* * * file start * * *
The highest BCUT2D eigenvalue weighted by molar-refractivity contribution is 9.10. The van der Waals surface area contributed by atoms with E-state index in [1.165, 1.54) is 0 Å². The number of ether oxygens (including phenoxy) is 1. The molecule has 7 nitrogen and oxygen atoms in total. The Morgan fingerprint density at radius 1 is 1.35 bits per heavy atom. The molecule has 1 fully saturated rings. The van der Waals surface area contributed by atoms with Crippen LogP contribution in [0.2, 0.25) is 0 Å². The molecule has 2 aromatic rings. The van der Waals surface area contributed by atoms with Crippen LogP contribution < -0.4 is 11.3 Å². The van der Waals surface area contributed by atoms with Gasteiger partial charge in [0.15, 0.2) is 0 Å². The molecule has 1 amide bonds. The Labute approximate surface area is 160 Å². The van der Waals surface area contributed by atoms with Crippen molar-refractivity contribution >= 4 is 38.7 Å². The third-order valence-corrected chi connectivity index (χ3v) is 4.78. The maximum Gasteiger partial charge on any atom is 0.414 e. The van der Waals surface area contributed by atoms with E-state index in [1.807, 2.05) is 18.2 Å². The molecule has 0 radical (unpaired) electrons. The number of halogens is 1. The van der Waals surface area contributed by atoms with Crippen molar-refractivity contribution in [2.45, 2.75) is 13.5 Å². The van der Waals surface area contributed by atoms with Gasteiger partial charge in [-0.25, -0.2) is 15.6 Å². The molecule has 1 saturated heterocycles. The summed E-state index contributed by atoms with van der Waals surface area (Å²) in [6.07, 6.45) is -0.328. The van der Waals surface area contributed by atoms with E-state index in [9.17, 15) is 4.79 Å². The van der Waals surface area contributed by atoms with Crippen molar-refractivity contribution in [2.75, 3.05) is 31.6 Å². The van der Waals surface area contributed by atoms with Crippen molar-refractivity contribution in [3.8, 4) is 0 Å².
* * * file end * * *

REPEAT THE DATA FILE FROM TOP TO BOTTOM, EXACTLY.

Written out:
The highest BCUT2D eigenvalue weighted by molar-refractivity contribution is 9.10. The van der Waals surface area contributed by atoms with E-state index in [1.165, 1.54) is 0 Å². The number of ether oxygens (including phenoxy) is 1. The molecule has 7 nitrogen and oxygen atoms in total. The Morgan fingerprint density at radius 1 is 1.35 bits per heavy atom. The molecule has 1 fully saturated rings. The van der Waals surface area contributed by atoms with Crippen LogP contribution in [0.2, 0.25) is 0 Å². The molecule has 2 aromatic rings. The van der Waals surface area contributed by atoms with Crippen LogP contribution < -0.4 is 11.3 Å². The van der Waals surface area contributed by atoms with Gasteiger partial charge in [0.15, 0.2) is 0 Å². The molecule has 1 amide bonds. The Labute approximate surface area is 160 Å². The van der Waals surface area contributed by atoms with Crippen molar-refractivity contribution >= 4 is 38.7 Å². The third-order valence-corrected chi connectivity index (χ3v) is 4.78. The maximum Gasteiger partial charge on any atom is 0.414 e. The van der Waals surface area contributed by atoms with E-state index in [1.807, 2.05) is 18.2 Å². The molecule has 0 radical (unpaired) electrons. The number of halogens is 1. The van der Waals surface area contributed by atoms with Crippen molar-refractivity contribution in [2.45, 2.75) is 13.5 Å². The van der Waals surface area contributed by atoms with Gasteiger partial charge in [-0.25, -0.2) is 15.6 Å². The molecule has 1 saturated heterocycles. The summed E-state index contributed by atoms with van der Waals surface area (Å²) in [6.07, 6.45) is -0.328. The van der Waals surface area contributed by atoms with E-state index in [9.17, 15) is 4.79 Å². The van der Waals surface area contributed by atoms with Crippen molar-refractivity contribution in [2.75, 3.05) is 31.6 Å². The van der Waals surface area contributed by atoms with Crippen molar-refractivity contribution in [3.8, 4) is 0 Å².